Mexico’s state-owned oil company Pemex (Petróleos Mexicanos), which posted disappointing results in 2019, could increase production and replace nearly 50% of its proved reserves by 2020.
“By 2020, we hope that Pemex can increase production by 1%, replacing about 50% of its proved reserves,” rating company Moody’s said in its report.
The announcement comes just two days after Pemex announced that its net losses nearly doubled in 2019; while its debt to suppliers and reserve for employee benefits skyrocketed. All of which has increased doubts over the government’s promises of reinvigorating the indebted Mexican oil company.
Risks of a drop
Overcome with debt, Pemex has been on the brink of a downgrade since June. It was then that Fitch Ratings changed the tune. The main rating agencies have a negative forecast for the company.
In this context, President Andrés Manuel Lopez Obrador launched several lifelines for the company last year, providing millions in capital injections, tax exemptions, and debt refinancing.
Thanks to a $5 billion capital injection from the Mexican government in September 2019, Pemex improved its liquidity and its debt maturity profile in 2019.
Lower production and revenue
In 2019, the company’s crude production went down by 4%. At the same time, its revenue decreased by 16%, compared with 2018.
This drop stemmed mainly from a scenario of lower crude production, on par with lower sales in the domestic market and the international market as well.
Oil production averaged 1.68 million barrels in 2019, down by 7.6% from 2018.
A negative 2019 for Pemex
The results presented by Alberto Velázquez, Chief Financial Officer, reveal that Pemex recorded losses of $18 billion in 2019 – up by 92% from the previous year. Income also fell to $73 billion, down by 16% from 2018.
Crude exports were down by 6.8%, while the Mexican oil export mix decreased by 9% and petrol sales by 5.7%, factors that affected the sharp fall of Petroleos Mexicanos.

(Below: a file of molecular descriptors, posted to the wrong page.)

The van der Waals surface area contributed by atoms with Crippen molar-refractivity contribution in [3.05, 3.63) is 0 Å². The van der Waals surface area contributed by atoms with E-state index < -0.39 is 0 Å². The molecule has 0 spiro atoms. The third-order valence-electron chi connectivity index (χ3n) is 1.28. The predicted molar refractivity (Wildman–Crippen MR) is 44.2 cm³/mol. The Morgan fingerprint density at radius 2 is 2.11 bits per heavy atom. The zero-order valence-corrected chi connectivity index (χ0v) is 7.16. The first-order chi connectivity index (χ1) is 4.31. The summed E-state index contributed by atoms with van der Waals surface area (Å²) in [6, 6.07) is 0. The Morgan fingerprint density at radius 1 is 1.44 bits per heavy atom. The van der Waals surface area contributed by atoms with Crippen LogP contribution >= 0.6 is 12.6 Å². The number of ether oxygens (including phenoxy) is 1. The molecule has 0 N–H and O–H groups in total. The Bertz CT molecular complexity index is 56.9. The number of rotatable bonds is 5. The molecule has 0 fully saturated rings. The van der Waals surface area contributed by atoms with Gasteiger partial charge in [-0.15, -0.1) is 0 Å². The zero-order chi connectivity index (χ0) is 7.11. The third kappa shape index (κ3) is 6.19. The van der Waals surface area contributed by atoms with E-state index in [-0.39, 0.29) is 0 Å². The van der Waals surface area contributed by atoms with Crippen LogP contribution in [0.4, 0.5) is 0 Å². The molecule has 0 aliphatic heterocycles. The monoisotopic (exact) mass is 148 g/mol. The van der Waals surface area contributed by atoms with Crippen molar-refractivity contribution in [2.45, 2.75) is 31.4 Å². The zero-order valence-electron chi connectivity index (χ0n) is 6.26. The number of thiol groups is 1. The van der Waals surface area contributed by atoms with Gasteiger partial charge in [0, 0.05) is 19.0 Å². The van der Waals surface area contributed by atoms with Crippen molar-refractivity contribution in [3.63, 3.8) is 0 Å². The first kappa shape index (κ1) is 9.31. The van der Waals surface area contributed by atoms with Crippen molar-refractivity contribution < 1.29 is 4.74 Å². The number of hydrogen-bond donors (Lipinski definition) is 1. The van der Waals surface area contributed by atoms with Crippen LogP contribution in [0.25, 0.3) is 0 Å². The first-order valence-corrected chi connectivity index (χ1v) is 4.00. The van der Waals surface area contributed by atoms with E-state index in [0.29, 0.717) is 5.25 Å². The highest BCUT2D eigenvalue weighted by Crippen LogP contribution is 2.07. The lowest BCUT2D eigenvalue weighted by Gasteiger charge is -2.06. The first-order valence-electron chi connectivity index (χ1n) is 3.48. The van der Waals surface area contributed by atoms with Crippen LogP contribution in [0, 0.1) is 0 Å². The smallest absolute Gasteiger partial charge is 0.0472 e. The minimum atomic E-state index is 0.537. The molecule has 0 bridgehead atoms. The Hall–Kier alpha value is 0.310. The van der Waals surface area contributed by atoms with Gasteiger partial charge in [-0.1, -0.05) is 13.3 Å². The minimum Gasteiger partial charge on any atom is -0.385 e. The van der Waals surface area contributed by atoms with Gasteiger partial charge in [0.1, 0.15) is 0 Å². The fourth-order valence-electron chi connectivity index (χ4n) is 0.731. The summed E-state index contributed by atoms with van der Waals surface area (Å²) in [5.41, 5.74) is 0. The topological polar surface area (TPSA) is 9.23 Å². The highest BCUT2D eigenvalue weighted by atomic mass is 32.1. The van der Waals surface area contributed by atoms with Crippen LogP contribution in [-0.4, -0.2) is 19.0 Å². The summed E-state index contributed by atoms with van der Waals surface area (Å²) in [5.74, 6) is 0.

“The most important variables that explain the situation are the price of the Mexican mix; lower reference prices for gasoline and diesel; and lower sales in the domestic and foreign markets,” Velázquez explained.
According to the report, the company’s total financial debt dropped by 4.8%, as compared with 2018.
In short, debt stood at $105.2 billion, a result of the pre-payment made past year and a strong capital injection of $5 billion made by the government in 2019.
Similarly, the report mentioned that Pemex’s crude production averaged 1,712,000 million barrels, down by 29,000 barrels compared with the same quarter of 2018.
The company explained that the performance can stem from the natural decline of some mature fields and the rise of water flow in some shallow water fields. However, this decline was slightly reduced by production at new fields.
Meanwhile, Pemex’s natural gas production – not including nitrogen – stood at 3,767 cubic feet per day, up by 19 million from the previous year.
A challenge for AMLO
These disappointing results put the government of Andrés Manuel Lopez Obrador in a tough spot. His administration has made the recovery of Pemex one of its priorities.
After swearing in, the Mexican president established the goal of reaching 2.4 million barrels per day by the end of the sexennial period in 2024.
In this scenario, the state-owned company has asked for patience. According to Velázquez, in the first year, the efforts focused on laying the foundation for a transition expected to last 3 years.
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